Swelling gang violence is a key catalyst in the surge of unaccompanied minors making the dangerous journey from Central America to the U.S. border, according to The New York Times.
Since January 2013, 409 children (under age 18) have been killed in Honduras, 32 just last month, the Times reports. In neighboring El Salvador, child murders are up 77 percent from a year ago, and this after a 2012 gang truce.
Analysts tell the Times that there are two major youth gangs in Central America and other "organized crime syndicates operating with impunity."
"Basically, the places these people are coming from are the places with the highest homicide rates," said Manuel Orozco, a senior fellow at the Washington-based research group Inter-American Dialog. "The parents see gang membership around the corner. Once your child is forced to join, the chances of being killed or going to prison is pretty high. Why wait until that happens?"
While some youths are motivated to come for economic reasons – such as those from Guatemala and Nicaragua – children from Honduras and El Salvador are overwhelmingly doing so based on the peril of remaining in their home countries.
"They probably perceive the risk of traveling alone to the U.S. preferable to remaining at home," the Times reports, citing an analysis by the Department of Homeland Security.
The city with the world’s highest homicide rate – San Pedro Sula, Honduras – is also the home of the majority of the minors who have arrived at the Texas border between January and May, according the Times. More than 2,200 children from San Pedro Hula came in that five-month period, "far more than from any other city in Central America."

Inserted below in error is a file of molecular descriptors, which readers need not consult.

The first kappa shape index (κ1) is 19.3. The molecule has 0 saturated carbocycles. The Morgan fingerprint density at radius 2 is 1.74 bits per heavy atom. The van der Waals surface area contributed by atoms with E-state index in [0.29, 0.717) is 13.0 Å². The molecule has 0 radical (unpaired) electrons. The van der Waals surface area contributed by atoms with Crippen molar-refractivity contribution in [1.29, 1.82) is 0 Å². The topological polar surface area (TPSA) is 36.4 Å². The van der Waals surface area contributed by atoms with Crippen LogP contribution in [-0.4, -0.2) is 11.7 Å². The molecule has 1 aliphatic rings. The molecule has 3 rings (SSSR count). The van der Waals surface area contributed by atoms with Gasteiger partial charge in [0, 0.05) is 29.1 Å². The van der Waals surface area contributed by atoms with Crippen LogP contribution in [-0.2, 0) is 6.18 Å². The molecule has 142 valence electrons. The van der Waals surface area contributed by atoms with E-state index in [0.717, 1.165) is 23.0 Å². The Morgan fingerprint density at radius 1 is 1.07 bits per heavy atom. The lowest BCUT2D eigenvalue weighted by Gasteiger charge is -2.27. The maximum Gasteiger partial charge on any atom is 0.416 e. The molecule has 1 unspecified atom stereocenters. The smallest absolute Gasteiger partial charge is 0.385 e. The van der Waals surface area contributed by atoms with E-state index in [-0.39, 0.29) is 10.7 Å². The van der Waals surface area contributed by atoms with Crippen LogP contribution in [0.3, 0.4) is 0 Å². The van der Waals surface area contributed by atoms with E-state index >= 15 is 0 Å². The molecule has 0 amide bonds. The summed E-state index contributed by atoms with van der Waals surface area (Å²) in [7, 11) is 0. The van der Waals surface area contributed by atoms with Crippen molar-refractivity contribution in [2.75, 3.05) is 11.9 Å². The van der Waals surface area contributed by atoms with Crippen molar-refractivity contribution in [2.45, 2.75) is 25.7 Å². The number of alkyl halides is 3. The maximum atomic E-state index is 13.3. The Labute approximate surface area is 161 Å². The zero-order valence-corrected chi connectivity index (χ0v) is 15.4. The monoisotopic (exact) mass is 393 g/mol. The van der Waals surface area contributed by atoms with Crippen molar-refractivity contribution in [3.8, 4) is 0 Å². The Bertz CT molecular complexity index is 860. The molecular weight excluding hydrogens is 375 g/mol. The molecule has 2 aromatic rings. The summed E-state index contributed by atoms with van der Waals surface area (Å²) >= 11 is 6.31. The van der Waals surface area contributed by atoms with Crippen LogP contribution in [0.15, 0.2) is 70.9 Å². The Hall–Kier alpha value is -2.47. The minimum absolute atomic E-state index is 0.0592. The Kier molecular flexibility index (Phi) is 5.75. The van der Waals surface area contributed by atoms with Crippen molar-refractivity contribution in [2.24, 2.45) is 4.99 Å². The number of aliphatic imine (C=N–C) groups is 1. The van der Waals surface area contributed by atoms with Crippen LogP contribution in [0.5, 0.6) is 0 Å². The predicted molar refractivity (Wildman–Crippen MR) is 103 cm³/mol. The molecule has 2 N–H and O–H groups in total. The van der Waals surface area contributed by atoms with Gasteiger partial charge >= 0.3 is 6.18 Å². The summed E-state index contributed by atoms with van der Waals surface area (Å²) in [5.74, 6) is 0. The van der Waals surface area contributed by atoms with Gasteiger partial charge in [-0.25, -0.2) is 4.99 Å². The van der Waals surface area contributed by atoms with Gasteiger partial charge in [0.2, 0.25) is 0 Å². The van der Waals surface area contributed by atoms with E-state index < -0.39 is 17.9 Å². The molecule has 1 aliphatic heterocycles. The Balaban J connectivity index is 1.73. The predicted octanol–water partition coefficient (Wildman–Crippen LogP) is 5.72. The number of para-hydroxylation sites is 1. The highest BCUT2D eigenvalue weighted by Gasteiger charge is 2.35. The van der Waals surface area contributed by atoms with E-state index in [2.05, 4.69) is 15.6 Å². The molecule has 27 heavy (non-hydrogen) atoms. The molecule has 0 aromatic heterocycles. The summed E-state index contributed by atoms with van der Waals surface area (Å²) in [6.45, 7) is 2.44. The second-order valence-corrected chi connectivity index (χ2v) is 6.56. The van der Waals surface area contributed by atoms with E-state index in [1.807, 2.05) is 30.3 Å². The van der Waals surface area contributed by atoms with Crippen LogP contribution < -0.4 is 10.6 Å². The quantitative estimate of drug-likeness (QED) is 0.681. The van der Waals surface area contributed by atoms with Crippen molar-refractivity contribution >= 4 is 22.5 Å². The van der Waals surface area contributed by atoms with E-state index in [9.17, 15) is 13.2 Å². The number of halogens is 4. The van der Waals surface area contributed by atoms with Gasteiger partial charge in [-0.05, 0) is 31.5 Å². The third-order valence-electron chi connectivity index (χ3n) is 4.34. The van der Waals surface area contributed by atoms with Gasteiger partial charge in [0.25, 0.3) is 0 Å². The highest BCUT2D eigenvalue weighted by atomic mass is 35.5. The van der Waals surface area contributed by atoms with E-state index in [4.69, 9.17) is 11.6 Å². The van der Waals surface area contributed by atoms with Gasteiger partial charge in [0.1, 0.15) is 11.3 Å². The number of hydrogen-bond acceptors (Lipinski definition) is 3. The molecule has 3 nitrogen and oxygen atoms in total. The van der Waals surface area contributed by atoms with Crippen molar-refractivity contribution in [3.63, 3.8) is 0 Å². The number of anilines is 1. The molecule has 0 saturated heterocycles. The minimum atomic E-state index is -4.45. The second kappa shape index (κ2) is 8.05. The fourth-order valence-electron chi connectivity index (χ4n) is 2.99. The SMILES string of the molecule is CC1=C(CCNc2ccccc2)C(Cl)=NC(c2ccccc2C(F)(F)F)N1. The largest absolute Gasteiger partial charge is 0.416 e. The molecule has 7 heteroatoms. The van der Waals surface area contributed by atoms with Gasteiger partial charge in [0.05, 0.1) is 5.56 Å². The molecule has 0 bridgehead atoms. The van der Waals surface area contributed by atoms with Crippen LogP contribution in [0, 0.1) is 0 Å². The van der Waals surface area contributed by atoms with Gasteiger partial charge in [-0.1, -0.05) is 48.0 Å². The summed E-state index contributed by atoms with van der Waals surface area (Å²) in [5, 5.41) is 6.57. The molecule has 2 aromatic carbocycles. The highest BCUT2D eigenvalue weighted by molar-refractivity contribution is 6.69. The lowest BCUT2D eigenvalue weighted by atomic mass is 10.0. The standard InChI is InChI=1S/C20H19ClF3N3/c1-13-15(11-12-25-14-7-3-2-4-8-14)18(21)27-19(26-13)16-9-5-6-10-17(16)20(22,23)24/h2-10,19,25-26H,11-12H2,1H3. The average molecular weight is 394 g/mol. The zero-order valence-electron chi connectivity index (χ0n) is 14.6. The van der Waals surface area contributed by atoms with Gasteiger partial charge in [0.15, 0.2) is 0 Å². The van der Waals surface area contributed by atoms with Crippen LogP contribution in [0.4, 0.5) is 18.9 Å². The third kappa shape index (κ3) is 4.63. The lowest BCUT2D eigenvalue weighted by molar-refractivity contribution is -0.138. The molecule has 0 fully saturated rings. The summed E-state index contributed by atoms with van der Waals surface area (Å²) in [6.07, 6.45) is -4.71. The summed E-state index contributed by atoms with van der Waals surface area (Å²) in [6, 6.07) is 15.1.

Honduras is also notable for another reason: It is the home of more than half of the top 50 Central American cities from which the children are coming. Guatemala and El Salvador round out the top three countries of origin.
While refugee advocates are pleading for the children to be allowed to remain in the United States, Texas Gov. Rick Perry and a host of other border state elected officials say the already overtaxed entitlement systems cannot handle the load. He pleaded with President Barack Obama to return the minors to their countries of origin.
Perry predicted the crisis in a May 2012 letter he sent to the president, to which he received no response, according to The Washington Post.
"Every day of delay risks more lives," Perry wrote. "Every child allowed to remain encourages hundreds more to attempt the journey. Entitlement system already burdened and cannot handle the influx."Perry has since blamed Obama for creating the crisis as a de facto route to legalize amnesty.
Appearing on a Sunday talk show this week, Perry said Obama’s response indicates he is "inept" or has some "ulterior motive."
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